Authors:T. Cheng, J. Morris, S. Koirtyohann, V. Spate, and C. Baskett
Toenail samples were collected from 129 carpenters (average age 47). The bone and blood lead data for these carpenters have shown a broad range of lead-level exposure in this population. A total of 28 elements were measured in the sample set by a combination of instrumental neutron activation analysis (INAA) and graphite furnace atomic absorption spectrometry (GFAAS) methods. Of the elements measured, only Co, Cr, Fe, Na, Cd, Cu, F, and Ni were significantly correlated with lead. A statistical treatment of the overall data set, including principal component analysis, was further applied in an attempt to correlate the elements in the samples.
Authors:T. Nichols, J. Morris, V. Spate, C. Tharp, C. Baskett, T. Horsman, M. Mason, and T. Cheng
Iodine is an essential nutrient in the human diet. Its primary role is expressed as a component of thyroxine (T4) and the
corresponding deiodinated triiodothyronine (T3) hormones produced by the thyroid as part of the system that regulates growth,
mental development and metabolism. The recommended daily allowance (RDA) for iodine ranges from 50 μg/day for infants to 150
μg/day for adults. Reports over the last 15 years have indicated that the U.S. diet provides 2 to 7 times the iodine RDA and
that dairy products typically provide 20 to 60 percent of the dietary iodine intake. Measurements of iodine in dietary components
and composites reported in FDA studies have been done calorimetrically. These studies have, according to the authors, both
under reports (by up to −50%) and over reports (by up to +80%) the iodine, depending on food type, compared to a radiochemical
NAA reference method. Milk is typically under reported by −20%. The objective of this study was to utilize epiboron neutron
activation analysis (EBNAA) to study the iodine concentrations, and seasonal variations of iodine, and market milk and infant
formula, collected 15 years apart, in comparison with the Food and Drug Administration (FDA) market-basket reports.
Authors:C. Tharp, J. Kelly, J. Morris, C. Baskett, V. Spate, M. Mason, T. Cheng, and T. Nichols
Chronic dietary deficiency of selenium has been shown to be associated with degenerative heart disease in production animals
in the U.S. and in the human in parts of China. In the latter, subjects in the endemic areas suffer high rates of a cardiomyopathy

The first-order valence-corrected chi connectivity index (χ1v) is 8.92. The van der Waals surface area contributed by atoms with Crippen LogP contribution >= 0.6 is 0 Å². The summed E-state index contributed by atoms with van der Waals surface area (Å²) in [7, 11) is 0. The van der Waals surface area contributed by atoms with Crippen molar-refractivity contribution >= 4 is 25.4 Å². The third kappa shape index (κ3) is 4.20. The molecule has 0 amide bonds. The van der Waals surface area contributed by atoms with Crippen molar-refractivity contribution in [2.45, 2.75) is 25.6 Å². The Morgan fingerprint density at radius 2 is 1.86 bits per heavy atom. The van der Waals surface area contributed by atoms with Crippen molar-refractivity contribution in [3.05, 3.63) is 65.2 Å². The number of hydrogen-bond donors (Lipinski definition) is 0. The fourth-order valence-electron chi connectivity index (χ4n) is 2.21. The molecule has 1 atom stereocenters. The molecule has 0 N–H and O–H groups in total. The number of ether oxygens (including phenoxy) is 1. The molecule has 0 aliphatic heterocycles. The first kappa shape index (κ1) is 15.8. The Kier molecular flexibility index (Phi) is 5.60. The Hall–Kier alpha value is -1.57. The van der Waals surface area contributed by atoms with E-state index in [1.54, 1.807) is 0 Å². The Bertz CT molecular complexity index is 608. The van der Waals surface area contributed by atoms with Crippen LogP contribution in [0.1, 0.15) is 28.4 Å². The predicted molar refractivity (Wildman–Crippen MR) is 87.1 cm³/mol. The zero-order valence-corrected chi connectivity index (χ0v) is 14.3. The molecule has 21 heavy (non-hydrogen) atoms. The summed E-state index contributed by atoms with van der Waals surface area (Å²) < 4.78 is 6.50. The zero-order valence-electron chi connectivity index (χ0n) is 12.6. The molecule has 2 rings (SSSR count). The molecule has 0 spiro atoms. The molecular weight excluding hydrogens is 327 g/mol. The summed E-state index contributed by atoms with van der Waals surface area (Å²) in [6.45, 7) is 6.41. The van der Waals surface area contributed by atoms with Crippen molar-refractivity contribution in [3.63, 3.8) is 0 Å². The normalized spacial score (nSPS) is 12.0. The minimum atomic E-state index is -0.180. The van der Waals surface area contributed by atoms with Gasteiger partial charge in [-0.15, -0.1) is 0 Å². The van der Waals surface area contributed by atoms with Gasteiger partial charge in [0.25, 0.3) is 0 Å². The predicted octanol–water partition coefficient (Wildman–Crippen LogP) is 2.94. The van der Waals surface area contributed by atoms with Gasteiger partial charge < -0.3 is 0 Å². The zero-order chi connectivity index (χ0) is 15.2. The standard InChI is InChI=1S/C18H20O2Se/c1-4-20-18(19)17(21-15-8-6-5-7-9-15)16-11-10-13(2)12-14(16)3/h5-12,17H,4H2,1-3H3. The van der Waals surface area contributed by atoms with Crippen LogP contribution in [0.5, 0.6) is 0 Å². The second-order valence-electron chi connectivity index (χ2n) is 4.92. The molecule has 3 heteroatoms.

known as Keshan's Disease which is normally fatal in early adulthood and can be prevented, or reversed in its early stages,
via selenium supplementation. Selenium, as the active moiety in the enzyme glutathione peroxidase, protects against oxidative
attack of cell membranes by peroxides formed during normal metabolism. In this study, we investigated the distribution of
selenium in healthy porcine and bovine heart tissue freshly collected at slaughter. The whole heart was perfused with DI water
and carefully de-fatted. Representative samples of left and right atria and ventricles and the interventricular septum were
collected, lyophilized and homogenized prior to preparing replicate samples for analysis. Replicates were analyzed for selenium
via an INAA scheme employing a 5, 15 and 25 second irradiation (φth = 8·1013 n·cm−2·s−1), decay and real-time count (77mSe,T1/2=17.4 s), respectively, using high-resolution gamma-ray spectroscopy with Westphal pulse pile-up correction. Selenium distribution
will be discussed relative to differentiated function and oxygenation of the specific tissues.
Authors:L. Liu, T. Zhao, X. M. Cheng, C. H. Wang, and Z. T. Wang
Harmaline and harmine accounted for more than 70% in composition in extracts of P. harmala. More attention, however, should be paid to the other alkaloids which would be favorable or unfavorable to the efficacy and safety of the products. It was necessary to determine these trace alkaloids in the extracts; thereafter, most of them have been characterized. Diglycoside vasicine, vasicine, vasicinone, harmalol, harmol, tetrahydroharmine, 8-hydroxy-harmine, ruine, harmaline, and harmine were separated and identified with reference substances and characteristic MS spectra in extracts by liquid chromatography-electrospray ionization-mass spectrometry (LC-ESI-MS) and high-performance liquid chromatography (HPLC). Three trace alkaloids, vasicine, harmalol, and harmol were determined using the developed chromatographic separation method subsequently. The average contents of vasicine, harmalol, and harmol in extracts of ten batches were 2.53 ± 0.73, 0.54 ± 0.19, and 0.077 ± 0.03%, respectively. The total content of the three alkaloids was 3.23 ± 0.90% (from 1.81 to 4.48%). For rough estimation of all the relative alkaloids except of harmaline and harmine, the average total areas of all peaks in extracts varied from 4.35 to 26.64% detected at 220, 254, 265, 280, and 380 nm, respectively. The results indicated that area normalization method was powerless for the quality evaluation for traditional herb medicine consisting of numerous compounds with highly differential features. It might be concluded that LC-MS or HPLC could be utilized as a qualitative and quantitative analytical method for quality control of the extracts from seeds of P. harmala L.
Authors:C. Baskett, J. Morris, V. Spate, M. Mason, T. Cheng, T. Nichols, H. Anderson, C. Tharp, T. Horsman, and R. Dowdy
The objective of this study was to determine if a stable enriched tracer of Se-76 could be used to establish the delay time
between a dietary intake of selenium and its appearance in various matrices. Selenium, an essential trace element, has been
investigated at the Missouri University Research Reactor (MURR) for several years. Several matrices have been studied to determine
selenium status in humans; these include fingernails, toenails, blood, hair, and urine. A cohort of five women and seven men
was utilized for this study. Each subject ingested selenium supplements which were enriched in Se-76 (96.48%). Fingernails,